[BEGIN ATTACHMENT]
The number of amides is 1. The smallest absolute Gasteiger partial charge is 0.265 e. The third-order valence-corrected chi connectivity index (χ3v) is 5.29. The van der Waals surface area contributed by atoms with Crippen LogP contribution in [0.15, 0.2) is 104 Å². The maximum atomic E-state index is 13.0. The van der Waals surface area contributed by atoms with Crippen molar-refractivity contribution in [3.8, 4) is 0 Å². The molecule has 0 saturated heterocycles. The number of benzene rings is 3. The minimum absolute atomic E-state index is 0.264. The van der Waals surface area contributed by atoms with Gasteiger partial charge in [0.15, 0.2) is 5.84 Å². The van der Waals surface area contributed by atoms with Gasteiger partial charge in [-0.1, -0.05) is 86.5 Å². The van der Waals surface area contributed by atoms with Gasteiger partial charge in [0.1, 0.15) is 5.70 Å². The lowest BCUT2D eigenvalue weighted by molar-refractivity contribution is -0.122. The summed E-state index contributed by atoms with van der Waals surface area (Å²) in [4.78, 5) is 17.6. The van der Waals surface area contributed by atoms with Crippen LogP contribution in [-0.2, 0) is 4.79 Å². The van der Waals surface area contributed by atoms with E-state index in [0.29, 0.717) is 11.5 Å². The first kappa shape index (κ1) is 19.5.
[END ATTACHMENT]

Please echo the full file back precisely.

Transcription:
The number of amides is 1. The smallest absolute Gasteiger partial charge is 0.265 e. The third-order valence-corrected chi connectivity index (χ3v) is 5.29. The van der Waals surface area contributed by atoms with Crippen LogP contribution in [0.15, 0.2) is 104 Å². The maximum atomic E-state index is 13.0. The van der Waals surface area contributed by atoms with Crippen molar-refractivity contribution in [3.8, 4) is 0 Å². The molecule has 0 saturated heterocycles. The number of benzene rings is 3. The minimum absolute atomic E-state index is 0.264. The van der Waals surface area contributed by atoms with Gasteiger partial charge in [0.15, 0.2) is 5.84 Å². The van der Waals surface area contributed by atoms with Gasteiger partial charge in [-0.1, -0.05) is 86.5 Å². The van der Waals surface area contributed by atoms with Gasteiger partial charge in [0.1, 0.15) is 5.70 Å². The lowest BCUT2D eigenvalue weighted by molar-refractivity contribution is -0.122. The summed E-state index contributed by atoms with van der Waals surface area (Å²) in [4.78, 5) is 17.6. The van der Waals surface area contributed by atoms with Crippen LogP contribution in [-0.2, 0) is 4.79 Å². The van der Waals surface area contributed by atoms with E-state index in [0.29, 0.717) is 11.5 Å². The first kappa shape index (κ1) is 19.5.